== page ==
Day 1 (21)Our days were not without problems.  Our school internet seemed particularly slow.  The Hour of Code sites were also swamped with visitors, so these two combinations made some of the tools impossible to load.  We had to completely change our 2nd grade Tynker lesson on day 1 because it wouldn’t load.  Instead, students used blockly and Kodable.  Kodable was our reliable app of the day.  When students all tried to login to Scratch, they kept getting bumped out.  Also, they had trouble signing in, so several left without a chance to save their work.  All of these glitches didn’t dampen the excitement for coding.

Throughout the days, students added some reflections about what they learned to a Flipgrid.  This grid was also shared on Twitter so that students in other schools could add as well.  We have several more lessons planned across Wednesday-Friday and next week students will participate in a coding smackdown in Google Hangouts.  They will have a chance to share their learning and creations with others around the country.

Hour of Code is Coming This Week!

We are very excited about the opportunities planned for our students in the library this week.  It’s Computer Science Education Week and to celebrate several classes in grades K-5 will participate in Hour of Code, which gives kids hour-long experiences in a variety of kid-friendly coding tools.  The hour of code site has multiple step by step tutorials to help kids learn some basics of each coding tool, while allowing them the freedom to be creative.  Theres’s something for every age from 5-106 🙂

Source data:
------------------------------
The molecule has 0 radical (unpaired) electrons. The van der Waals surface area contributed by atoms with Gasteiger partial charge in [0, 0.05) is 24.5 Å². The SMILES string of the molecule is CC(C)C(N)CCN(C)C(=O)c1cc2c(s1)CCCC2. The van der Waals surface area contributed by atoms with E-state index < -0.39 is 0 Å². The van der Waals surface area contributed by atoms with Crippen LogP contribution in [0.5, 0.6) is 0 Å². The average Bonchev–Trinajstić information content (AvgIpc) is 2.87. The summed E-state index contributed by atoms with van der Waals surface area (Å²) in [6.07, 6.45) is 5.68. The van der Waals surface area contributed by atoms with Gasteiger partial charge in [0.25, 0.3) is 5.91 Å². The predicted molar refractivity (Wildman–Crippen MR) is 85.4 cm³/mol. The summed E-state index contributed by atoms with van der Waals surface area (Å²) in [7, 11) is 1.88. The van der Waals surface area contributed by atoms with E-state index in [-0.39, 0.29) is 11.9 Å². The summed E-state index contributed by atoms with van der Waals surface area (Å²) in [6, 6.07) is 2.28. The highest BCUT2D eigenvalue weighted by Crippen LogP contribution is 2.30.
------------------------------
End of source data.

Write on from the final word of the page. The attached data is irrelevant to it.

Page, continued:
Computer Science Education Week (CSEdWeek) is an annual program dedicated to showing K-12 students the importance of computer science education.

Organized by the Computing in the Core coalition and Code.org, CSEdWeek is held in recognition of the birthday of computing pioneer Admiral Grace Murray Hopper (December 9, 1906).

Why would we want our students to learn computer coding?  Take a look at some of these statistics.

more-jobs-than-students

job-student-gap

2012-hs-ap-enrollment

Some of our Kindergarten and first grade students will use an iPad app called Kodable.

kodable

Second and Third grades will be exploring both Blockly and Tynker.  Some first graders will also try Tynker.

https://i2.wp.com/www.tynker.com/image/hp/course-intro-to-programming-videotutorial.jpg

Tynker Intro

Fourth and Fifth graders (and perhaps a few other students too) will make holiday cards with Scratch.

During the week, we plan to make connections with other schools around the country who are also participating in Hour of Code in order to allow our students to share, brainstorm, and problem solve across the miles through Skype and Google Hangouts.  On December 17, we will participate in a live Google Hangout On Air where students will share their coding creations and learning with students in multiple states simultaneously.

The intention of Hour of Code is to give as many students as possible experience with coding, which will hopefully lead to both individual exploration or class projects in the future.  I’m prepared to be amazed this week by what students discover.  Look for posts throughout this week to share our progress.